Sunday, 23 May 2010

Steve Wetton - Writing for Television

This was the second of the summer workshops organised by Nottingham Writers' Club. It took place yesterday and, once more, was very good value for money.
Steve is an experienced scriptwriter who has had his own TV series and has lectured at university on the subject. His tutoring style is relaxed and everyone was made to feel at ease. There were no problems in encouraging people to join in the interactive exercises. The advice that he passed on is essential for anyone thinking of submitting material for TV.
Steve has also very generously offered to review one 30 minute script from each of the attendees if e-mailed to him over the next few months.

Tuesday, 18 May 2010

Garbage He Wrote - even more trials of being an aspiring writer

Scripts He Wrote

My interest in the BBC as a possible target market developed from their 2004 End Of Story competition. I didn't get anywhere in it but it made me think about other things I could throw at them.

What else could I try? How different would it be to write a script rather than prose? I decided to give it a try. I know! I would write an episode of Dr Who. I would base it on a story featuring Isaac Newton (my interest in history coming to the fore again). I came up with what I thought was a clever little episode which involved some reference to actual events and which required a few special effects. Had I been aware of the BBC Writers' Room website at the time I would have known that they do not accept, or even bother to read, unsolicited scripts for existing programmes. Something to do with legal reasons and potential copyright problems. I did receive a nice letter from a member of the drama team explaining this.

On the face of it, this would appear to have been a complete waste of time but I don't regard any writing exercise as entirely fruitless. There is always some benefit to be gained. I look on it as an exercise in creativity combined with mental therapy.

As it happens, around about this time, I made friends with another aspiring writer. She had just written a murder mystery and was in the process of producing it with a local amateur drama group. I went along to watch the performance and was at once hooked. I already had a couple of ideas and immediately set about digging out my notes and preparing the script. On to the Writers' Room site for the BBC guidelines and address and off it went in the post. The thing about sending stuff to the Beeb is that within a few days you get a little postcard from them informing you that they have received your work. It even has the title of the piece typed on the address label so at least you know they've taken it out of the envelope and someone has taken the time to look at the top sheet. I bet Galton and Simpson didn't have to go through this but it makes you think that maybe there is a glimmer of hope there somewhere. Or is that just me being pathetic? There are probably hundreds of people doing exactly the same and getting their little postcards through the letterbox. After the excitement of the postcard it is actually several months before the rejection letter comes through the post. I was already prepared for this and immediately whisked off my next attempt.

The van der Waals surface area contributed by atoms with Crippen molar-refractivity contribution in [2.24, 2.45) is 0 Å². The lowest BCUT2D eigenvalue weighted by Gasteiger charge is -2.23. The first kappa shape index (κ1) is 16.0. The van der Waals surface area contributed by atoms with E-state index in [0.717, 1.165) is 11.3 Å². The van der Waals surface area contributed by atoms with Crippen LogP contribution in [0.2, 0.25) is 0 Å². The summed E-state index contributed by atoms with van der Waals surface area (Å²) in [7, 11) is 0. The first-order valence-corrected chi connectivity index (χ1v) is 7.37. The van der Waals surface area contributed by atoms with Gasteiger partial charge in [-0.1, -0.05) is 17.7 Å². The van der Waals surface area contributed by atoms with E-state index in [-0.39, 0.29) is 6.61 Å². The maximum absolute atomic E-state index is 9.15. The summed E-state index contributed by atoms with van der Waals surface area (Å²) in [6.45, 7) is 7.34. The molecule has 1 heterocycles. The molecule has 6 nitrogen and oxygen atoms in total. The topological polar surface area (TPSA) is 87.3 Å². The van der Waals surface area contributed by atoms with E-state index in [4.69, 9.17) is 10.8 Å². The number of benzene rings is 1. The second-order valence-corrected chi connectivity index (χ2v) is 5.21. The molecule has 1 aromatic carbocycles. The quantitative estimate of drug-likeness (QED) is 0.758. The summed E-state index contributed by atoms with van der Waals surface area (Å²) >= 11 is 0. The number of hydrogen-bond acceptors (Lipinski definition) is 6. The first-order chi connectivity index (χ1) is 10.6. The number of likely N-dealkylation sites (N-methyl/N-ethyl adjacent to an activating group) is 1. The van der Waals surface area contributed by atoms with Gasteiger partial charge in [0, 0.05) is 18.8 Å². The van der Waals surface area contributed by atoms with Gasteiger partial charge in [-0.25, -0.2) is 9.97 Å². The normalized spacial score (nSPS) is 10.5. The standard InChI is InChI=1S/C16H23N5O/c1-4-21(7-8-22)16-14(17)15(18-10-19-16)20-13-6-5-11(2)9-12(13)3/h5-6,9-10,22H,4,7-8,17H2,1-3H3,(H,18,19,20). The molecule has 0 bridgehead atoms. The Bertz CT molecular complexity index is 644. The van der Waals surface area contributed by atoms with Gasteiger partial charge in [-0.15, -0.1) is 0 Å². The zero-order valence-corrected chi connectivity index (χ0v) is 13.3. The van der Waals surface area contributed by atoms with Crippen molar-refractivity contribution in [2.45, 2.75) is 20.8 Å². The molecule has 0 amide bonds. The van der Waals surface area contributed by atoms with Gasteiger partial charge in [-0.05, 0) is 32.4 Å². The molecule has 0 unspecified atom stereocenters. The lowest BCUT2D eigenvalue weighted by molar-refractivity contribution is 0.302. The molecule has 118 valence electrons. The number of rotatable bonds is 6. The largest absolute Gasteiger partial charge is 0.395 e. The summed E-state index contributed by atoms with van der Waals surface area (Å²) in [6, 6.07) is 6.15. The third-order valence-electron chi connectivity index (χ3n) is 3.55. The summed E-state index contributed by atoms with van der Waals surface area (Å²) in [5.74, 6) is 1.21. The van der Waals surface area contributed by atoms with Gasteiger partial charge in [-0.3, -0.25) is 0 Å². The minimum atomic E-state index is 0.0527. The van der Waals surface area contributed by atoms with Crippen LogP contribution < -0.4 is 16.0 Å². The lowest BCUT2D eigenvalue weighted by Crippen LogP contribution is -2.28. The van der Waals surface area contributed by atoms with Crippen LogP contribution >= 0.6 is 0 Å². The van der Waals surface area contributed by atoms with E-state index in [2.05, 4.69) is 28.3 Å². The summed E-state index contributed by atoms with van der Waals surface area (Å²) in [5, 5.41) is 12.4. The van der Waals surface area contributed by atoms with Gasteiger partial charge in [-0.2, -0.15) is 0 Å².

Both of these first efforts were hour-long single dramas but for my third try I decided to have a go at a sitcom. I had just been made redundant from a local factory and had come across several interesting characters in my five years of working there. Their attributes ranged from humorous, bizarre, grotesque, eccentric, crusty, cynical and dim. I pitched my synopsis as breaking away from the standard domestic comedy and focussing on both the conflict and collaboration of management and workers in a working environment. Sound impressive huh? Apparently not according to Auntie Beeb. My postcard collection grows.

Not to be disheartened, I discovered on the internet a competition run by a renowned amateur theatre company. The requirement was for a one-act play lasting 20 to 30 minutes. Inspired by various TV ads, I soon came up with a little piece set around a supermarket checkout till. Intended to be a comedy drama, the action was based on the shooting of one of these advertisements and involved dialogue between the actors playing staff and customers as well as those playing the television production team. The plot incorporated a little twist at the end, delivered in the final line of the play. I called it Supermarket Creep, as a witty parody of the old Dale Winton programme, Supermarket Sweep (how do I think them up?). Over one hundred entries were received apparently from all over the world. I didn't make the top five but I still have the script on file, ready for any other similar competition. Nothing is ever wasted.

Another example of how things can develop is when I heard of a competition for a ten minute play. I came up with what I thought was a witty little thing, with a cast of two, about Hitler in a shop. But when I read it back it was barely three minutes long. Undaunted I thought it might make a decent comedy sketch so I tweaked it a little bit. Then I thought maybe it could be done with just one actor. Eventually I had ambitions for it to be done on radio, a bit like those one half of a conversation routines that Bob Newhart used to perform in the 1960s. It is still on file waiting till I have enough for a half-hour show.

Sunday, 16 May 2010

Getting Involved